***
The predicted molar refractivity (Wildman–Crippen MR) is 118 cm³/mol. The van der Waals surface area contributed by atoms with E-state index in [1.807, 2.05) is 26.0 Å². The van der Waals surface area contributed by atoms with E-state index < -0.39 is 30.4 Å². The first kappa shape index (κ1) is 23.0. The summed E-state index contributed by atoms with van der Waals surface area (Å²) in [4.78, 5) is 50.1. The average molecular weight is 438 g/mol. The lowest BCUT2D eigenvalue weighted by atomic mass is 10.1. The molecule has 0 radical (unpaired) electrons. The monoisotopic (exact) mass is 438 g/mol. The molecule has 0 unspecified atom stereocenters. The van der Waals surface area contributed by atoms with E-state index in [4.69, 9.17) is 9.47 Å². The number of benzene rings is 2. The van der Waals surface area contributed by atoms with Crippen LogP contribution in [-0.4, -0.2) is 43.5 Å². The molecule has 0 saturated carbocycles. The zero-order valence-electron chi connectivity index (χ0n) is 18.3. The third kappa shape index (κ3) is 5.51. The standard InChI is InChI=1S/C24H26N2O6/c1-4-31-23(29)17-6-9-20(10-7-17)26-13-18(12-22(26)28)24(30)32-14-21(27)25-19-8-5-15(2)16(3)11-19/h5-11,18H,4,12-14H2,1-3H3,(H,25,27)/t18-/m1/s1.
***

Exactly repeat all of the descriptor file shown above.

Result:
The predicted molar refractivity (Wildman–Crippen MR) is 118 cm³/mol. The van der Waals surface area contributed by atoms with E-state index in [1.807, 2.05) is 26.0 Å². The van der Waals surface area contributed by atoms with E-state index < -0.39 is 30.4 Å². The first kappa shape index (κ1) is 23.0. The summed E-state index contributed by atoms with van der Waals surface area (Å²) in [4.78, 5) is 50.1. The average molecular weight is 438 g/mol. The lowest BCUT2D eigenvalue weighted by atomic mass is 10.1. The molecule has 0 radical (unpaired) electrons. The monoisotopic (exact) mass is 438 g/mol. The molecule has 0 unspecified atom stereocenters. The van der Waals surface area contributed by atoms with E-state index in [4.69, 9.17) is 9.47 Å². The number of benzene rings is 2. The van der Waals surface area contributed by atoms with Crippen LogP contribution in [-0.4, -0.2) is 43.5 Å². The molecule has 0 saturated carbocycles. The zero-order valence-electron chi connectivity index (χ0n) is 18.3. The third kappa shape index (κ3) is 5.51. The standard InChI is InChI=1S/C24H26N2O6/c1-4-31-23(29)17-6-9-20(10-7-17)26-13-18(12-22(26)28)24(30)32-14-21(27)25-19-8-5-15(2)16(3)11-19/h5-11,18H,4,12-14H2,1-3H3,(H,25,27)/t18-/m1/s1.